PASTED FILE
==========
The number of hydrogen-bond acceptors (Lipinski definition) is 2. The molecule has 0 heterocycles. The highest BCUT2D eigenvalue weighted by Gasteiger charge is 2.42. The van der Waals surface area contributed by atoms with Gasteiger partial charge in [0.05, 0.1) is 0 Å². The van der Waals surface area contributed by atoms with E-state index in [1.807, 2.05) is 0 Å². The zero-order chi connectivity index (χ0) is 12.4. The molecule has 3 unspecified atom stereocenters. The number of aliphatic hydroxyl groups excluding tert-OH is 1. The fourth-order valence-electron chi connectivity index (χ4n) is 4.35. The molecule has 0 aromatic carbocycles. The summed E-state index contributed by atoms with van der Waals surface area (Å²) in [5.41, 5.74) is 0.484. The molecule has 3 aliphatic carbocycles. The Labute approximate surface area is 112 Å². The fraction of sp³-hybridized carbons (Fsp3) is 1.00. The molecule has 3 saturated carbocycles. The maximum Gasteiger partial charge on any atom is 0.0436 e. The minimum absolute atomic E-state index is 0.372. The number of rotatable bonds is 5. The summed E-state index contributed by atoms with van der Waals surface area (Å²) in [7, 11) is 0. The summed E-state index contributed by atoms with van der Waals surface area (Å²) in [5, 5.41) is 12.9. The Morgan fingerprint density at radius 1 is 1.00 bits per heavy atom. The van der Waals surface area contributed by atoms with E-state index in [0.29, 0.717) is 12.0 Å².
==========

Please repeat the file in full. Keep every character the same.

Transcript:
The number of hydrogen-bond acceptors (Lipinski definition) is 2. The molecule has 0 heterocycles. The highest BCUT2D eigenvalue weighted by Gasteiger charge is 2.42. The van der Waals surface area contributed by atoms with Gasteiger partial charge in [0.05, 0.1) is 0 Å². The van der Waals surface area contributed by atoms with E-state index in [1.807, 2.05) is 0 Å². The zero-order chi connectivity index (χ0) is 12.4. The molecule has 3 unspecified atom stereocenters. The number of aliphatic hydroxyl groups excluding tert-OH is 1. The fourth-order valence-electron chi connectivity index (χ4n) is 4.35. The molecule has 0 aromatic carbocycles. The summed E-state index contributed by atoms with van der Waals surface area (Å²) in [5.41, 5.74) is 0.484. The molecule has 3 aliphatic carbocycles. The Labute approximate surface area is 112 Å². The fraction of sp³-hybridized carbons (Fsp3) is 1.00. The molecule has 3 saturated carbocycles. The maximum Gasteiger partial charge on any atom is 0.0436 e. The minimum absolute atomic E-state index is 0.372. The number of rotatable bonds is 5. The summed E-state index contributed by atoms with van der Waals surface area (Å²) in [7, 11) is 0. The summed E-state index contributed by atoms with van der Waals surface area (Å²) in [5, 5.41) is 12.9. The Morgan fingerprint density at radius 1 is 1.00 bits per heavy atom. The van der Waals surface area contributed by atoms with E-state index in [0.29, 0.717) is 12.0 Å².